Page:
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More MMORPGs Preparing To Drop Subscription Fees

by Sean P. Aune | July 31, 2010July 31, 2010 11:00 am PDT

There’s an old adage in sales that relates to razor blades where you sell the actual razor as cheap as possible and then you make it up in the sale of the blades as customers feel locked into that brand. Of course, this is also the same sales principles drug pushers use where the first “taste” is free.

I wonder which one the companies behind some of the biggest massively multiplayer online role-playing games (MMORPG) is following.

EverQuest II Lord of the Rings OnlineThe Wall Street Journal is reporting that Sony’s EverQuest II and Warner Brothers’ Lord of the Rings Online are both dropping their $15-a-month subscription fees.  The idea is that you allow users to play the basic game for free, but if they want better equipment, armor, weapons and so on, those will be purchased separately.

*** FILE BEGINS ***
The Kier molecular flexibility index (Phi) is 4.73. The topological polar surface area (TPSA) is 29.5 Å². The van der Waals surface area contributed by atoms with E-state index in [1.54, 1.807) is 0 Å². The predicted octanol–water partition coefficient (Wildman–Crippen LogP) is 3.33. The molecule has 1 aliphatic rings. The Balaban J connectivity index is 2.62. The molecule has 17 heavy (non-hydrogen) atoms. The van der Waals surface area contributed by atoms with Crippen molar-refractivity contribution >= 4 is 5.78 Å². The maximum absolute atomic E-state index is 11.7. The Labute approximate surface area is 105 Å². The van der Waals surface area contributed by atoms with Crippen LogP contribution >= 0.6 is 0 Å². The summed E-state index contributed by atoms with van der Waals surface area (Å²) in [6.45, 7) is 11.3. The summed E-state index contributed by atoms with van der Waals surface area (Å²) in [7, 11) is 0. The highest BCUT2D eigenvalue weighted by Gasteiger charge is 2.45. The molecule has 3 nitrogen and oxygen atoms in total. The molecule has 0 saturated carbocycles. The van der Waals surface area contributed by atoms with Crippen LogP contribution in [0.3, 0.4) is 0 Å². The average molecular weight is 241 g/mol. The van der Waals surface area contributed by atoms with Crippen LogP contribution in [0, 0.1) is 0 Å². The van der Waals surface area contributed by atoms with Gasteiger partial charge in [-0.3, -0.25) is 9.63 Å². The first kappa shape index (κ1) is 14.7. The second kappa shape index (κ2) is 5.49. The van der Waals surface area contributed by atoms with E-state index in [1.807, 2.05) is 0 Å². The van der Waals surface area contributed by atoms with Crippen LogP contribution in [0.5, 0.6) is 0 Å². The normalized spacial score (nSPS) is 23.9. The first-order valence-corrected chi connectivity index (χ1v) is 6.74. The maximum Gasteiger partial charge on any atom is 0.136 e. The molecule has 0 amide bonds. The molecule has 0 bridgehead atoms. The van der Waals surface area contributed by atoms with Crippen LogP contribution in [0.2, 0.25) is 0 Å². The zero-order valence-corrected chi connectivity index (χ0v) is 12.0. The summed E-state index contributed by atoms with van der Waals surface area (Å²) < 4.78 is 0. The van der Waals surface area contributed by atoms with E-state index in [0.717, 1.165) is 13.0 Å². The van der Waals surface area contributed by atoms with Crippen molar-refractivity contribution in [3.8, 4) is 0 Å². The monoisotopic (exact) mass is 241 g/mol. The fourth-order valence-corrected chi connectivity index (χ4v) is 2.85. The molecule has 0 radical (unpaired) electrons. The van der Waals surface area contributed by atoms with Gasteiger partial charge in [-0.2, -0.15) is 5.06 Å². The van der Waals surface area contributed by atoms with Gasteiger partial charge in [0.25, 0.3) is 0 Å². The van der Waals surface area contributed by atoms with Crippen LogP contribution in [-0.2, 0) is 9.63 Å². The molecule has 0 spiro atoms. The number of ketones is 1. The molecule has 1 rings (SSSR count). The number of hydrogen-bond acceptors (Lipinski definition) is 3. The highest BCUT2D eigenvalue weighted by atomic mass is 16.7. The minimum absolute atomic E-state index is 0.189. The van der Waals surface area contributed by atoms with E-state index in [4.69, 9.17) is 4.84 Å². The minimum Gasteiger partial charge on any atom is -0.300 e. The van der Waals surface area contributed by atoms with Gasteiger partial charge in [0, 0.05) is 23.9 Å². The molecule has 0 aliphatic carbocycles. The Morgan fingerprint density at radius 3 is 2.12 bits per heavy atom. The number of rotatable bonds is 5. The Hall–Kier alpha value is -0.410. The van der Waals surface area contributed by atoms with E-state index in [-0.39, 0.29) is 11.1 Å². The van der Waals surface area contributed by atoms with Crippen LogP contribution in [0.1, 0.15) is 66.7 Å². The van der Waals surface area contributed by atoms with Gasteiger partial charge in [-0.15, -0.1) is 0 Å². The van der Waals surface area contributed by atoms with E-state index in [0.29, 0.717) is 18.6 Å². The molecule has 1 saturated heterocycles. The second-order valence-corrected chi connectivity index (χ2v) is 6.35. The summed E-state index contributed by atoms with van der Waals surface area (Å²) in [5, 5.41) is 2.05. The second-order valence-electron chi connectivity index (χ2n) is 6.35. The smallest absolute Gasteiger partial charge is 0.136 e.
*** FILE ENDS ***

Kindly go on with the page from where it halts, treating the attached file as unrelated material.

For those that don’t like this concept, Sony will allow customers to continue to pay the monthly fee, but that seems unlikely that many people will opt for that idea.

This idea appears to be coming out of Asia where software piracy is rampant, so by selling virtual goods the manufacturers don’t have to concern themselves with the lost sales of the actual games.  While this idea had never been seriously attempted in the United States before the past years, but thanks to consumers getting accustomed to buying map packs for games on consoles, and virtual goods in social games like FarmVille, this may be the time to pursue it.  Warner Bros. attempted this last year with Dungeons & Dragons Online: Eberron Unlimited and it saw the membership climb, and revenue increase.

Not all games are going this route just as of yet, even from the same companies, as Sony will be launching DC Universe Online in Nov. for $14.99 a month.  And the idea of World of Warcraft, which had 11.5 million monthly subscribers as of Dec. 2008, changing business models at this stage seems highly unlikely.  I would imagine we will see a slow shift in the coming year or two, but I doubt we will see just one model adopted by all MMORPGs.

What say you?  Are you interested in trying more MMORPGs if you don’t have to pay to try it out?


Sean P. Aune

Sean P. Aune has been a professional technology blogger since July 2007, but his love of tech dates back to at least 1976 when his parents bought...

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